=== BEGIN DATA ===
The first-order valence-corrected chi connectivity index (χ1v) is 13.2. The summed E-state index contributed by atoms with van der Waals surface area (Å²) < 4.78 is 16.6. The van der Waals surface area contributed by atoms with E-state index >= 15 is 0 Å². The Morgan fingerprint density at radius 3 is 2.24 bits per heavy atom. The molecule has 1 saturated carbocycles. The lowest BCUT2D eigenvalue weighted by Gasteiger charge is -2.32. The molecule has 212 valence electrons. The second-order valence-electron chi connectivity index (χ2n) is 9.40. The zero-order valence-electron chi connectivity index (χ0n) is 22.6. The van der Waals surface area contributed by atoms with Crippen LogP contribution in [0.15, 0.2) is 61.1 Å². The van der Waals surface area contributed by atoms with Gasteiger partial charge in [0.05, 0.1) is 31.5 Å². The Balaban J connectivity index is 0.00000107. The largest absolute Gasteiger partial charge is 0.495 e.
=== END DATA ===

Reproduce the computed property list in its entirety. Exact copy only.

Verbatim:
The first-order valence-corrected chi connectivity index (χ1v) is 13.2. The summed E-state index contributed by atoms with van der Waals surface area (Å²) < 4.78 is 16.6. The van der Waals surface area contributed by atoms with E-state index >= 15 is 0 Å². The Morgan fingerprint density at radius 3 is 2.24 bits per heavy atom. The molecule has 1 saturated carbocycles. The lowest BCUT2D eigenvalue weighted by Gasteiger charge is -2.32. The molecule has 212 valence electrons. The second-order valence-electron chi connectivity index (χ2n) is 9.40. The zero-order valence-electron chi connectivity index (χ0n) is 22.6. The van der Waals surface area contributed by atoms with Crippen LogP contribution in [0.15, 0.2) is 61.1 Å². The van der Waals surface area contributed by atoms with Gasteiger partial charge in [0.05, 0.1) is 31.5 Å². The Balaban J connectivity index is 0.00000107. The largest absolute Gasteiger partial charge is 0.495 e.